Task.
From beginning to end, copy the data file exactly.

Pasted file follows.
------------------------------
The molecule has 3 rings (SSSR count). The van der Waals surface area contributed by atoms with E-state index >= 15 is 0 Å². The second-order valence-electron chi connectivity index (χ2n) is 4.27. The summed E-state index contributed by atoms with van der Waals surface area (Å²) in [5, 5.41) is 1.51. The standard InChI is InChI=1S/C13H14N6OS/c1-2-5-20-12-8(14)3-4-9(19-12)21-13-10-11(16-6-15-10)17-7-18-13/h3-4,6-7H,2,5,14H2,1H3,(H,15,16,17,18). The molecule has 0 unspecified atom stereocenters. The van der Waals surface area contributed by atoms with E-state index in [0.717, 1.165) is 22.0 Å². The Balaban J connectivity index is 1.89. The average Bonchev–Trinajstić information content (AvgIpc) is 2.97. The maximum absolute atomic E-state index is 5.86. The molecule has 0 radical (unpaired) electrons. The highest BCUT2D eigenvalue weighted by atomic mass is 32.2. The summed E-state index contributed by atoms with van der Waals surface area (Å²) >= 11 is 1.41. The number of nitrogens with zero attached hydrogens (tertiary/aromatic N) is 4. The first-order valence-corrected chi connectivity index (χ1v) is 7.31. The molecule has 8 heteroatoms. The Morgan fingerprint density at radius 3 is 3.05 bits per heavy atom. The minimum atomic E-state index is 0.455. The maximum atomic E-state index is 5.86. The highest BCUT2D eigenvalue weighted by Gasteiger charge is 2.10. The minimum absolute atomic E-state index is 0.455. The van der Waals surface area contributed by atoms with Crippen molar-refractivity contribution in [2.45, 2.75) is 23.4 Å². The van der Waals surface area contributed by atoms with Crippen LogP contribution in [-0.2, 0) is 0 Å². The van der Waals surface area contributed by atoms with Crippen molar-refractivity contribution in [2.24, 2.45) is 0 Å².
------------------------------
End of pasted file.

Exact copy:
The molecule has 3 rings (SSSR count). The van der Waals surface area contributed by atoms with E-state index >= 15 is 0 Å². The second-order valence-electron chi connectivity index (χ2n) is 4.27. The summed E-state index contributed by atoms with van der Waals surface area (Å²) in [5, 5.41) is 1.51. The standard InChI is InChI=1S/C13H14N6OS/c1-2-5-20-12-8(14)3-4-9(19-12)21-13-10-11(16-6-15-10)17-7-18-13/h3-4,6-7H,2,5,14H2,1H3,(H,15,16,17,18). The molecule has 0 unspecified atom stereocenters. The van der Waals surface area contributed by atoms with E-state index in [0.717, 1.165) is 22.0 Å². The Balaban J connectivity index is 1.89. The average Bonchev–Trinajstić information content (AvgIpc) is 2.97. The maximum absolute atomic E-state index is 5.86. The molecule has 0 radical (unpaired) electrons. The highest BCUT2D eigenvalue weighted by atomic mass is 32.2. The summed E-state index contributed by atoms with van der Waals surface area (Å²) >= 11 is 1.41. The number of nitrogens with zero attached hydrogens (tertiary/aromatic N) is 4. The first-order valence-corrected chi connectivity index (χ1v) is 7.31. The molecule has 8 heteroatoms. The Morgan fingerprint density at radius 3 is 3.05 bits per heavy atom. The minimum atomic E-state index is 0.455. The maximum atomic E-state index is 5.86. The highest BCUT2D eigenvalue weighted by Gasteiger charge is 2.10. The minimum absolute atomic E-state index is 0.455. The van der Waals surface area contributed by atoms with Crippen molar-refractivity contribution in [2.45, 2.75) is 23.4 Å². The van der Waals surface area contributed by atoms with Crippen LogP contribution in [-0.2, 0) is 0 Å². The van der Waals surface area contributed by atoms with Crippen molar-refractivity contribution in [2.24, 2.45) is 0 Å².